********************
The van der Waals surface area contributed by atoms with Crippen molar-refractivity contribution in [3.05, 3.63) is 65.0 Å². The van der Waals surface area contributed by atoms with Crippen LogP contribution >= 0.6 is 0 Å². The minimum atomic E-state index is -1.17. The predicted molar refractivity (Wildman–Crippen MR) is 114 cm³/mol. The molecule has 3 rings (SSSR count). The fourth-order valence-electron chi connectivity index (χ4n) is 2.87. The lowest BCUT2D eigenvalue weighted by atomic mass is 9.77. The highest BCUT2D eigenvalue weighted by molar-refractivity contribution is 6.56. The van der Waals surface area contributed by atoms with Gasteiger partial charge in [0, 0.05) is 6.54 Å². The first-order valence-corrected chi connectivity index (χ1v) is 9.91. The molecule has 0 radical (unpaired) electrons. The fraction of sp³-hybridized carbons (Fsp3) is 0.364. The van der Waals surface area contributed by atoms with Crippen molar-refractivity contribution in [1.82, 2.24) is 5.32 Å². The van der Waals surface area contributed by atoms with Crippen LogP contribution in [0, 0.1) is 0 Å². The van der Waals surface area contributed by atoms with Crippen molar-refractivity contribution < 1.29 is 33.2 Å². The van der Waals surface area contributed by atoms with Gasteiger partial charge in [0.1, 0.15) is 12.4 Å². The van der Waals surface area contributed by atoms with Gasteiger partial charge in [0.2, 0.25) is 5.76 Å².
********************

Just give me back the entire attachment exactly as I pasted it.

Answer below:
The van der Waals surface area contributed by atoms with Crippen molar-refractivity contribution in [3.05, 3.63) is 65.0 Å². The van der Waals surface area contributed by atoms with Crippen LogP contribution >= 0.6 is 0 Å². The minimum atomic E-state index is -1.17. The predicted molar refractivity (Wildman–Crippen MR) is 114 cm³/mol. The molecule has 3 rings (SSSR count). The fourth-order valence-electron chi connectivity index (χ4n) is 2.87. The lowest BCUT2D eigenvalue weighted by atomic mass is 9.77. The highest BCUT2D eigenvalue weighted by molar-refractivity contribution is 6.56. The van der Waals surface area contributed by atoms with Gasteiger partial charge in [0, 0.05) is 6.54 Å². The first-order valence-corrected chi connectivity index (χ1v) is 9.91. The molecule has 0 radical (unpaired) electrons. The fraction of sp³-hybridized carbons (Fsp3) is 0.364. The van der Waals surface area contributed by atoms with Crippen molar-refractivity contribution in [1.82, 2.24) is 5.32 Å². The van der Waals surface area contributed by atoms with Crippen LogP contribution in [0, 0.1) is 0 Å². The van der Waals surface area contributed by atoms with Crippen molar-refractivity contribution < 1.29 is 33.2 Å². The van der Waals surface area contributed by atoms with Gasteiger partial charge in [0.1, 0.15) is 12.4 Å². The van der Waals surface area contributed by atoms with Gasteiger partial charge in [0.2, 0.25) is 5.76 Å².